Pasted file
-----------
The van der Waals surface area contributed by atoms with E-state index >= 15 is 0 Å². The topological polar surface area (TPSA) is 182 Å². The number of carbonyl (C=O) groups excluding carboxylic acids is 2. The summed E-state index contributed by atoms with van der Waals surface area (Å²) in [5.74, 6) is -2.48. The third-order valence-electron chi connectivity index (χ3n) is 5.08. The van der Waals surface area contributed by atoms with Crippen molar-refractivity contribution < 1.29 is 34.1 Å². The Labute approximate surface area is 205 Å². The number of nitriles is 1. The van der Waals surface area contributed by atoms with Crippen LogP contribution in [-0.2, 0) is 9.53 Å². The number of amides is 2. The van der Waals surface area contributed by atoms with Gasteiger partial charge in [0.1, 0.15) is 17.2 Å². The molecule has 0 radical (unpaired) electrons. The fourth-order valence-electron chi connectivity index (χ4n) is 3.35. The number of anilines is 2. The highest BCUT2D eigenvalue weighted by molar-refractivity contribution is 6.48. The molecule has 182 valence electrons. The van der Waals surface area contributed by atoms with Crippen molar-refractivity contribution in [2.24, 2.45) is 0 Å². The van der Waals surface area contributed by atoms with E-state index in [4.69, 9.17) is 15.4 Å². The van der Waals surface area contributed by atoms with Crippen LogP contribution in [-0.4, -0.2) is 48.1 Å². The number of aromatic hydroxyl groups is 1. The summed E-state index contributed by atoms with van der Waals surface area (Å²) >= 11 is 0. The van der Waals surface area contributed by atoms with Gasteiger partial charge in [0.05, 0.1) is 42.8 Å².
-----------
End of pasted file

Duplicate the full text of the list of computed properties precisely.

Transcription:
The van der Waals surface area contributed by atoms with E-state index >= 15 is 0 Å². The topological polar surface area (TPSA) is 182 Å². The number of carbonyl (C=O) groups excluding carboxylic acids is 2. The summed E-state index contributed by atoms with van der Waals surface area (Å²) in [5.74, 6) is -2.48. The third-order valence-electron chi connectivity index (χ3n) is 5.08. The van der Waals surface area contributed by atoms with Crippen molar-refractivity contribution < 1.29 is 34.1 Å². The Labute approximate surface area is 205 Å². The number of nitriles is 1. The van der Waals surface area contributed by atoms with Crippen LogP contribution in [-0.2, 0) is 9.53 Å². The number of amides is 2. The van der Waals surface area contributed by atoms with Gasteiger partial charge in [0.1, 0.15) is 17.2 Å². The molecule has 0 radical (unpaired) electrons. The fourth-order valence-electron chi connectivity index (χ4n) is 3.35. The number of anilines is 2. The highest BCUT2D eigenvalue weighted by molar-refractivity contribution is 6.48. The molecule has 182 valence electrons. The van der Waals surface area contributed by atoms with Crippen molar-refractivity contribution in [2.24, 2.45) is 0 Å². The van der Waals surface area contributed by atoms with E-state index in [4.69, 9.17) is 15.4 Å². The van der Waals surface area contributed by atoms with Crippen LogP contribution in [-0.4, -0.2) is 48.1 Å². The number of aromatic hydroxyl groups is 1. The summed E-state index contributed by atoms with van der Waals surface area (Å²) >= 11 is 0. The van der Waals surface area contributed by atoms with Gasteiger partial charge in [0.05, 0.1) is 42.8 Å².